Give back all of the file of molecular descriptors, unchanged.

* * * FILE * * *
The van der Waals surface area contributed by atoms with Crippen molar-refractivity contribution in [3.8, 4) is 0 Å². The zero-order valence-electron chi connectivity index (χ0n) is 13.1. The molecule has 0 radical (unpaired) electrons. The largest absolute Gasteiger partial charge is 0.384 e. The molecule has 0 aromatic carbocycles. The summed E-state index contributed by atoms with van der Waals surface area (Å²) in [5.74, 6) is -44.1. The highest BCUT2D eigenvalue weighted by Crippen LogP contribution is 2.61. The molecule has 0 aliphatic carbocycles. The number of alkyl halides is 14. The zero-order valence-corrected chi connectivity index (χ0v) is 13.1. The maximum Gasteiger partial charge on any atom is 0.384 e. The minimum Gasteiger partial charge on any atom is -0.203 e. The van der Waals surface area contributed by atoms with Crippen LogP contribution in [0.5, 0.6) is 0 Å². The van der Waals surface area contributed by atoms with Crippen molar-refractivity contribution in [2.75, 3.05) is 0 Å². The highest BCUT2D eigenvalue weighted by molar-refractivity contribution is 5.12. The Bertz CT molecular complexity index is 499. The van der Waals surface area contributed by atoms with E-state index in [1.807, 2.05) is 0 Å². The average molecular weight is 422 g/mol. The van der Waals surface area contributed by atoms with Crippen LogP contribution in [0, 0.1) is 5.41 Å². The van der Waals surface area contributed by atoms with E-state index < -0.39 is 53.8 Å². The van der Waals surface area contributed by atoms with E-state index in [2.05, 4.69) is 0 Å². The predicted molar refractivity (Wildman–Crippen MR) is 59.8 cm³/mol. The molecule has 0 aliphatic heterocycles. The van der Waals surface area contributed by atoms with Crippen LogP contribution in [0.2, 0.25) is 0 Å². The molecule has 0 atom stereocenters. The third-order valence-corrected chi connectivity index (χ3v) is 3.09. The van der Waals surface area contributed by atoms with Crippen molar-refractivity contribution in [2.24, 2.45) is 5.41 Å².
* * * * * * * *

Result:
The van der Waals surface area contributed by atoms with Crippen molar-refractivity contribution in [3.8, 4) is 0 Å². The zero-order valence-electron chi connectivity index (χ0n) is 13.1. The molecule has 0 radical (unpaired) electrons. The largest absolute Gasteiger partial charge is 0.384 e. The molecule has 0 aromatic carbocycles. The summed E-state index contributed by atoms with van der Waals surface area (Å²) in [5.74, 6) is -44.1. The highest BCUT2D eigenvalue weighted by Crippen LogP contribution is 2.61. The molecule has 0 aliphatic carbocycles. The number of alkyl halides is 14. The zero-order valence-corrected chi connectivity index (χ0v) is 13.1. The maximum Gasteiger partial charge on any atom is 0.384 e. The minimum Gasteiger partial charge on any atom is -0.203 e. The van der Waals surface area contributed by atoms with Crippen LogP contribution in [0.5, 0.6) is 0 Å². The van der Waals surface area contributed by atoms with Crippen molar-refractivity contribution in [2.75, 3.05) is 0 Å². The highest BCUT2D eigenvalue weighted by molar-refractivity contribution is 5.12. The Bertz CT molecular complexity index is 499. The van der Waals surface area contributed by atoms with E-state index in [1.807, 2.05) is 0 Å². The average molecular weight is 422 g/mol. The van der Waals surface area contributed by atoms with Crippen LogP contribution in [0, 0.1) is 5.41 Å². The van der Waals surface area contributed by atoms with E-state index < -0.39 is 53.8 Å². The van der Waals surface area contributed by atoms with E-state index in [2.05, 4.69) is 0 Å². The predicted molar refractivity (Wildman–Crippen MR) is 59.8 cm³/mol. The molecule has 0 aliphatic heterocycles. The van der Waals surface area contributed by atoms with Crippen LogP contribution in [0.2, 0.25) is 0 Å². The molecule has 0 atom stereocenters. The third-order valence-corrected chi connectivity index (χ3v) is 3.09. The van der Waals surface area contributed by atoms with Crippen molar-refractivity contribution in [2.24, 2.45) is 5.41 Å².